Situated on the highest mountain of the Changbai and Baekdudaegan ranges, Mount Paektu is an active stratovolcano. A large crater called Heaven Lake is in the caldera atop the mountain, formed by the “Millennium” eruption of 946, which sent about 30 cubic miles of tephra into the sky in one of the largest and most violent eruptions of the last 5,000 years. Not much is currently known about the volcano due to it being located inside the boundaries of two secretive nations.

But YouTube channel ‘Deep Dive’ revealed how it previously baffled scientists in their documentary ‘Why China’s Largest Volcano Is So Unusual’.

The narrator said: “In the Seventies, CT scans revolutionised medicine by giving doctors the ability to look into their patient’s body without having to make any cuts.

“They could look for tumours, infections and a variety of other problems in diseases safely and effectively.

“But geologists realised they could adopt this technology to finally reveal what was going on hundreds or even thousands of kilometres beneath the surface.

“Because the seismic waves produced by earthquakes move at different speeds depending on the temperature, density, water content and state of the rocks they travel through, you can measure the arrival times of these waves at various points across the surface.”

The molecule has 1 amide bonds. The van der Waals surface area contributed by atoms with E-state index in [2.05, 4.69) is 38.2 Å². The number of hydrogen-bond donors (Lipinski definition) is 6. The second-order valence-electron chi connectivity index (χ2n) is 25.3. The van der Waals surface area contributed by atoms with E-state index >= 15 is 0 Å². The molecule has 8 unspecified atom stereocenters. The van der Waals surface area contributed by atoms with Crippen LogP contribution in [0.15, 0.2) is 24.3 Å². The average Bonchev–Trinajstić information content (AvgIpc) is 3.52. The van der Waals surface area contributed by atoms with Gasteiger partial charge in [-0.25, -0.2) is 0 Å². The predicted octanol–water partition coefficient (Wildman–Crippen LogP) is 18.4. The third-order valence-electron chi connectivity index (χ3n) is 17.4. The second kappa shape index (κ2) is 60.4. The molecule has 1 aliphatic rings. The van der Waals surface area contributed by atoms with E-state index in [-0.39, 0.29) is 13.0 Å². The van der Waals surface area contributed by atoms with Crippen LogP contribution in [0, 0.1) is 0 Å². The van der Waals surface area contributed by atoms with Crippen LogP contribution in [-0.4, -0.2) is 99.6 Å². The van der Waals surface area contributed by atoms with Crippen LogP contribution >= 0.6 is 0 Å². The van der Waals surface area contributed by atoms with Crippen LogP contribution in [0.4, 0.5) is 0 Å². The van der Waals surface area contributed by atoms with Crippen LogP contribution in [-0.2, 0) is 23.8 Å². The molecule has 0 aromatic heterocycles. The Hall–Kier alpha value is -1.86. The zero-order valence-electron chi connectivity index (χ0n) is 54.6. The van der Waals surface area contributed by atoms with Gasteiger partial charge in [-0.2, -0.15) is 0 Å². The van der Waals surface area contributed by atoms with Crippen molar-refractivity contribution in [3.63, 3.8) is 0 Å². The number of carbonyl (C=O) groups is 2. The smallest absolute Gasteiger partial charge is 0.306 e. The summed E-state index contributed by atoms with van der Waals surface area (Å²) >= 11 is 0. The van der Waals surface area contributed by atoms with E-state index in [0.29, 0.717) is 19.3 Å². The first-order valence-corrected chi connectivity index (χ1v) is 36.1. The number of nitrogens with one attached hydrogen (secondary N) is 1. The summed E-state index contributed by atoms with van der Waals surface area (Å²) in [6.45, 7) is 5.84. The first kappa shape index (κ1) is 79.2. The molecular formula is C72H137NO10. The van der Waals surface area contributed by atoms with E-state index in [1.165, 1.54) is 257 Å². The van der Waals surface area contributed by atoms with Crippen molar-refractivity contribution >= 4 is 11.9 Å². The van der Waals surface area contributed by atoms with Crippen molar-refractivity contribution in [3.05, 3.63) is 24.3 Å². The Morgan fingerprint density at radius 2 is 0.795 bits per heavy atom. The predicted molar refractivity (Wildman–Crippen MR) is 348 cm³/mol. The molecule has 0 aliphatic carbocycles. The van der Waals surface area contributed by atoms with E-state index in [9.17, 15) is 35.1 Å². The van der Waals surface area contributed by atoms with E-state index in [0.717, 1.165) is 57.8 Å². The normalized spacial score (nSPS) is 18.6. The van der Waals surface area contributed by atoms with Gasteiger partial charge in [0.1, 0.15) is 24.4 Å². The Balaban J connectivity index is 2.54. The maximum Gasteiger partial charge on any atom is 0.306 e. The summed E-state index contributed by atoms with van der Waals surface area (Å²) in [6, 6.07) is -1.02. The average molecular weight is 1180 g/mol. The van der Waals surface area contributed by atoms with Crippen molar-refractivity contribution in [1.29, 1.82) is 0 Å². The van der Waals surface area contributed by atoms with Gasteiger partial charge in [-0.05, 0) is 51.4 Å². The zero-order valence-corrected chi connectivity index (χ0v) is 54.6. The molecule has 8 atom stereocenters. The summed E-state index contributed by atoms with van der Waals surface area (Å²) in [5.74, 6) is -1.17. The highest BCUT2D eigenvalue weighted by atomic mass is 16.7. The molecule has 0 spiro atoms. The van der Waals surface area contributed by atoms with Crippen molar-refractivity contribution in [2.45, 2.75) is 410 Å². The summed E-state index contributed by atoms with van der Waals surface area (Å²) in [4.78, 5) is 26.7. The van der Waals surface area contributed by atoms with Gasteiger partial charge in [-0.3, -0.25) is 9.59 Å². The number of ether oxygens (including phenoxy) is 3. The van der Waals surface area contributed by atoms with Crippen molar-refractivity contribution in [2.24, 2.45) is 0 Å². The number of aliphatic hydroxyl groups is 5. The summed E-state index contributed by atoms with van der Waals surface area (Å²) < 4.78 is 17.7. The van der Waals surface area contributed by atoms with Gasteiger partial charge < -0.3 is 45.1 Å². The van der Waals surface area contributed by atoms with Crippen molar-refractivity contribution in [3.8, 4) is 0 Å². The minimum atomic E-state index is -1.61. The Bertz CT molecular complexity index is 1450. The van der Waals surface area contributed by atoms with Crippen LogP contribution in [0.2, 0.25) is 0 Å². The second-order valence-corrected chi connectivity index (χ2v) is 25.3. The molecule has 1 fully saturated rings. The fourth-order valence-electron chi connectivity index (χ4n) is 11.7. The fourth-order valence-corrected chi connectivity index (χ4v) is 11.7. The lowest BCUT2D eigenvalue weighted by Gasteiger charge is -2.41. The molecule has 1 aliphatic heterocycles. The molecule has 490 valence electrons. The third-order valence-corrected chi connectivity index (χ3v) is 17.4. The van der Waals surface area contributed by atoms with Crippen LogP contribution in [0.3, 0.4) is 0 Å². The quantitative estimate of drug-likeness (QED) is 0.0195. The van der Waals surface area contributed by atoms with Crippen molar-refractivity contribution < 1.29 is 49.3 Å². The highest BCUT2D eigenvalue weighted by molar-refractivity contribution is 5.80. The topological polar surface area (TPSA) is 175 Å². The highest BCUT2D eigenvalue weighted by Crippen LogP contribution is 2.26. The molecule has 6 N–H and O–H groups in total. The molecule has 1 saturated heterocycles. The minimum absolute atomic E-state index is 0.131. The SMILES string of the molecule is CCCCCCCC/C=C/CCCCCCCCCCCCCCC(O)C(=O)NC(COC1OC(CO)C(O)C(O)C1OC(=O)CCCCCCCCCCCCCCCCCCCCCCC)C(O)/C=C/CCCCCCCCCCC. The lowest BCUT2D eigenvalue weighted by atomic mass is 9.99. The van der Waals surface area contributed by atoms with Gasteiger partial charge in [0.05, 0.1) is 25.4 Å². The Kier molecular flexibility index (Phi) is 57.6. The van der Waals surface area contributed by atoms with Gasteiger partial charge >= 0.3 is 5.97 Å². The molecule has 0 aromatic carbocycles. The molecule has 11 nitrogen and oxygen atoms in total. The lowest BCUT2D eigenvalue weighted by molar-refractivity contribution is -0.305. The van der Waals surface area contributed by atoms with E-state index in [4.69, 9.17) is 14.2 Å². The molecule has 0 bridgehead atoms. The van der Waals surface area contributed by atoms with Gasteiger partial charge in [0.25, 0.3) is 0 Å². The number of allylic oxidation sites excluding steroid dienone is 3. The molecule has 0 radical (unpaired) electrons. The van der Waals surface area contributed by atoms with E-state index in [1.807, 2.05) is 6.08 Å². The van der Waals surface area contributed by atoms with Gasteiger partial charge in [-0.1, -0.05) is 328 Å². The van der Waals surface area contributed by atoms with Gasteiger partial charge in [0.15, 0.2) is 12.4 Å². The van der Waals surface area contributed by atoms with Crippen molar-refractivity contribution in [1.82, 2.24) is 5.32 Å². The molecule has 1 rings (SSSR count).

The series explained how the breakthrough was used to learn more about Earth, too.

It added: “This allowed scientists to quite literally cut open the Earth and see what is inside.

“Like medicine before, this technology revolutionised Earth science.

“Finally, it was possible to see processes that were long hypothesised – like the subduction of plates.

READ MORE: China’s ‘Yellowstone-like’ volcano concerned scientists: ‘Could be ready to erupt’

“There wasn’t the prominent low-velocity anomaly extending all the way down to the core-mantle boundary.

“Instead the anomaly seemed to end roughly 250 miles below the surface, which is much deeper than the source of any volcano near subduction zones, but not nearly as deep as the 1,800 miles that geologists had expected.”

The documentary explained why the find made Paektu unique.

It continued in November: “Not only that, but below the low-velocity anomaly there was a distinct high-velocity anomaly that showed up in the images at depths of about 380 miles.

“It showed what appeared to be a large barrier of unusually cold material, puzzling the scientific community.

“It was a completely new kind of volcano.”



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